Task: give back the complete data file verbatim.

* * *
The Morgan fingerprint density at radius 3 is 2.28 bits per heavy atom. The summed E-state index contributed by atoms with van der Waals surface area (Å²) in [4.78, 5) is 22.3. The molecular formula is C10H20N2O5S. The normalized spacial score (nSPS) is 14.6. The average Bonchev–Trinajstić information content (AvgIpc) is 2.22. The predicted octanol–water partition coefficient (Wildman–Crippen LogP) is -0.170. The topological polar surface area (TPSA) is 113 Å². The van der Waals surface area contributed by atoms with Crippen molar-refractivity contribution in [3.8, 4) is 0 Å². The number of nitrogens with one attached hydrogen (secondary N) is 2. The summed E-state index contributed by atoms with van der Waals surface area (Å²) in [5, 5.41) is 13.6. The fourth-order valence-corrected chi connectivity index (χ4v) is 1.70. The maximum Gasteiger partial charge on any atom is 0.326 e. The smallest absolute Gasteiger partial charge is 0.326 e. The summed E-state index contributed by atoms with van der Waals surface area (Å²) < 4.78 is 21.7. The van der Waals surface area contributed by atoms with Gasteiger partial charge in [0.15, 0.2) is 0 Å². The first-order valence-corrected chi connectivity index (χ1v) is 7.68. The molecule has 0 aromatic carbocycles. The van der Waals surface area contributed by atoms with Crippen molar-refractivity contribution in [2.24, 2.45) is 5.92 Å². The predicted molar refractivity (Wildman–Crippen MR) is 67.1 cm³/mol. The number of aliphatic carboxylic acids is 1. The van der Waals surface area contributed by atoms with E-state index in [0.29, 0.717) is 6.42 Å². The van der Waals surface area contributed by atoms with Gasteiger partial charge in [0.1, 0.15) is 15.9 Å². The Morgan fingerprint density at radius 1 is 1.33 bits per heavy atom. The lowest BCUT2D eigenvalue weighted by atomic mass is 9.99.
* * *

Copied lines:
The Morgan fingerprint density at radius 3 is 2.28 bits per heavy atom. The summed E-state index contributed by atoms with van der Waals surface area (Å²) in [4.78, 5) is 22.3. The molecular formula is C10H20N2O5S. The normalized spacial score (nSPS) is 14.6. The average Bonchev–Trinajstić information content (AvgIpc) is 2.22. The predicted octanol–water partition coefficient (Wildman–Crippen LogP) is -0.170. The topological polar surface area (TPSA) is 113 Å². The van der Waals surface area contributed by atoms with Crippen molar-refractivity contribution in [3.8, 4) is 0 Å². The number of nitrogens with one attached hydrogen (secondary N) is 2. The summed E-state index contributed by atoms with van der Waals surface area (Å²) in [5, 5.41) is 13.6. The fourth-order valence-corrected chi connectivity index (χ4v) is 1.70. The maximum Gasteiger partial charge on any atom is 0.326 e. The smallest absolute Gasteiger partial charge is 0.326 e. The summed E-state index contributed by atoms with van der Waals surface area (Å²) < 4.78 is 21.7. The van der Waals surface area contributed by atoms with Gasteiger partial charge in [0.15, 0.2) is 0 Å². The first-order valence-corrected chi connectivity index (χ1v) is 7.68. The molecule has 0 aromatic carbocycles. The van der Waals surface area contributed by atoms with Crippen molar-refractivity contribution in [2.24, 2.45) is 5.92 Å². The predicted molar refractivity (Wildman–Crippen MR) is 67.1 cm³/mol. The number of aliphatic carboxylic acids is 1. The van der Waals surface area contributed by atoms with E-state index in [0.29, 0.717) is 6.42 Å². The van der Waals surface area contributed by atoms with Gasteiger partial charge in [0.1, 0.15) is 15.9 Å². The Morgan fingerprint density at radius 1 is 1.33 bits per heavy atom. The lowest BCUT2D eigenvalue weighted by atomic mass is 9.99.